SSI 2014

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Art Dudley  |  Mar 31, 2014  |  0 comments
Presumably someone snapped-up this show special, seen in the second room of Montreal retailer Son Idéal: a Rega RP40, which is the 40th Anniversary edition of the Rega RP3, complete with the reddest mat in existence. Son Idéal offered it for $CAD1199, instead of the usual $CAD1699.
Art Dudley  |  Mar 31, 2014  |  0 comments
Bring me the head of anyone who says the Harbeth Monitor 40.1loudspeaker isn't a great rock 'n' roll loudspeaker! As Montreal retailer Son Idéal proved—proved, I tell you—the biggest Harbeths are very satisfying on the classic album Led Zeppelin III, especially with the assistance of a Rega RP10 record player with Rega Apheta cartridge; Rega Aria phono preamp; Rega Saturn-R CD player; and Pathos T.T. integrated amplifier.
Robert Deutsch  |  Apr 02, 2014  |  0 comments
Sony's contribution to the sub-$5000 system endeavour was a combination of the HAP-S1 Hi-Rez digital playback/amplifier/HDD unit ($999) and a pair of SS-HA speakers ($698/pair). As you can see from the picture, the setup was not ideal for listening.
Robert Deutsch  |  Mar 31, 2014  |  0 comments
The lovely and talented Sophie De Cruz. What a voice this woman has!
Art Dudley  |  Mar 31, 2014  |  0 comments
At the GTT Audio room, turntable designer Louis Desjardins introduced a more affordable alternative to the original Kronos turntable: the Kronos Sparta ($21,000, plus an additional $6500 for the companion Helena tonearm).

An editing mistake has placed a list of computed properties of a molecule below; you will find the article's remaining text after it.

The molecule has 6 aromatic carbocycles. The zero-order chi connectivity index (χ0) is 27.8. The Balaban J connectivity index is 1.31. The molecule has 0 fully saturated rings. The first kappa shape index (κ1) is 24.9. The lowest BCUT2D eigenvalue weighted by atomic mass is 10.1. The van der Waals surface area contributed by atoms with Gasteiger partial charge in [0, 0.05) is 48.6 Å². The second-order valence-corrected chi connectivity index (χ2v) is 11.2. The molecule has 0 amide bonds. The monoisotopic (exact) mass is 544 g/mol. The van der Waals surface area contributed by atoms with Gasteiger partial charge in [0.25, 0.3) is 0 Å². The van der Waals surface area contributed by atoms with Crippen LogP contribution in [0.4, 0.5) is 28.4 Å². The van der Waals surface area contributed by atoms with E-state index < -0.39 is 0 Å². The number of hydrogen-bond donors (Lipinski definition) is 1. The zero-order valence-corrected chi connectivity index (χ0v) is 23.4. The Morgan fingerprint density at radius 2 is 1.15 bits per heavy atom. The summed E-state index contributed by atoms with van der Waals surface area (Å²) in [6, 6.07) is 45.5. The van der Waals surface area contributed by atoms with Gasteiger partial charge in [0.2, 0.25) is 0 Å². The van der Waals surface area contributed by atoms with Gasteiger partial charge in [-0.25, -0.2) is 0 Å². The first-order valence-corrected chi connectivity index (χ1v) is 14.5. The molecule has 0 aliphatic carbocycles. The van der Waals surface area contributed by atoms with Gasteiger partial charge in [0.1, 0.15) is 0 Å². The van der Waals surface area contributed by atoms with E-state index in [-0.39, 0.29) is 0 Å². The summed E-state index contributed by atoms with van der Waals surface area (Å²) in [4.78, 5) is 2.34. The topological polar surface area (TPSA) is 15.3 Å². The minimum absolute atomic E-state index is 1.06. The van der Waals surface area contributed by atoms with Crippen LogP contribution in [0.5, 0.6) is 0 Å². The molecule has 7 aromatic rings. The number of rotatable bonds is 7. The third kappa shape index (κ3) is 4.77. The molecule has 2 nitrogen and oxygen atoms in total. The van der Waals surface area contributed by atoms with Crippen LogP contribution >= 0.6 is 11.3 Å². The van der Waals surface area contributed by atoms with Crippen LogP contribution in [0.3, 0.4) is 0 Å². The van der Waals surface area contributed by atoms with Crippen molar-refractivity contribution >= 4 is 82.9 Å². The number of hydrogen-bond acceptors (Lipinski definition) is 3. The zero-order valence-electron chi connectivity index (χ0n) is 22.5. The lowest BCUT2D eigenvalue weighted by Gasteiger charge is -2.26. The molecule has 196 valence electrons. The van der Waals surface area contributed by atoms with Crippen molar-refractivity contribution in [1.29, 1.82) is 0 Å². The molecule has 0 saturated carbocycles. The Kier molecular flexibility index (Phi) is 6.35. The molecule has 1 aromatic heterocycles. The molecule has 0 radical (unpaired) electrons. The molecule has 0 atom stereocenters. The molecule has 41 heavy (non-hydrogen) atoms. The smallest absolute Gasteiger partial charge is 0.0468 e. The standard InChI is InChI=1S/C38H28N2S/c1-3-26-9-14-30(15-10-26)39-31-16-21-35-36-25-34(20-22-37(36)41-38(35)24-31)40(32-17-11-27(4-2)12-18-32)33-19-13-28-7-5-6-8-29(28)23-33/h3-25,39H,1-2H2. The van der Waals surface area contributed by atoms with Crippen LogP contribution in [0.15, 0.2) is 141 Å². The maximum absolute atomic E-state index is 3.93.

Art Dudley  |  Mar 29, 2014  |  0 comments
Here's a closer look at one of Plurison's customized Regas. The face motif, according to Michel Plante, plays on the idea that an LP has two "faces" (French for "sides"), and the notion that music itself has many faces. Exact prices were not immediately available, but the plan is to sell each of the silk-screened Regas for 15% above the normal price; all of that premium will go directly to the artists who created the designs.
Robert Deutsch  |  Mar 29, 2014  |  0 comments
As reported previously in Stereophile, the Montreal Salon Son & Image is now owned by the UK-based Chester Group, but with Sarah Tremblay continuing as the director of the Montreal show. (Sarah is also the manager of the upcoming New York Audio Show.) On hand at the Montreal show were (left to right) show organizer Scott Humphrey, Chester Group Chairman and Founder Roy Bird, and Sarah Tremblay.
Art Dudley  |  Mar 28, 2014  |  6 comments
Here’s the trick to show reporting: accomplish as much as possible ahead-of-time. Thus my decision, while riding the Amtrak train from Albany, NY to Montreal for this year’s Salon Son et Image, to write about the journey itself, and to illustrate my post with a photo of something I’d seen along the way.
Robert Deutsch  |  Apr 01, 2014  |  2 comments
Now, that's a real speaker! Unless you examine it, or read the literature on the Tannoy Canterbury GR ($30,000/pair), you might think that you're looking at a speaker made more than a half-century ago: a very substantial floorstander that's wide as well as deep, making no concession to modern speaker design ideas like keeping as narrow a front baffle as possible.
Robert Deutsch  |  Mar 29, 2014  |  1 comments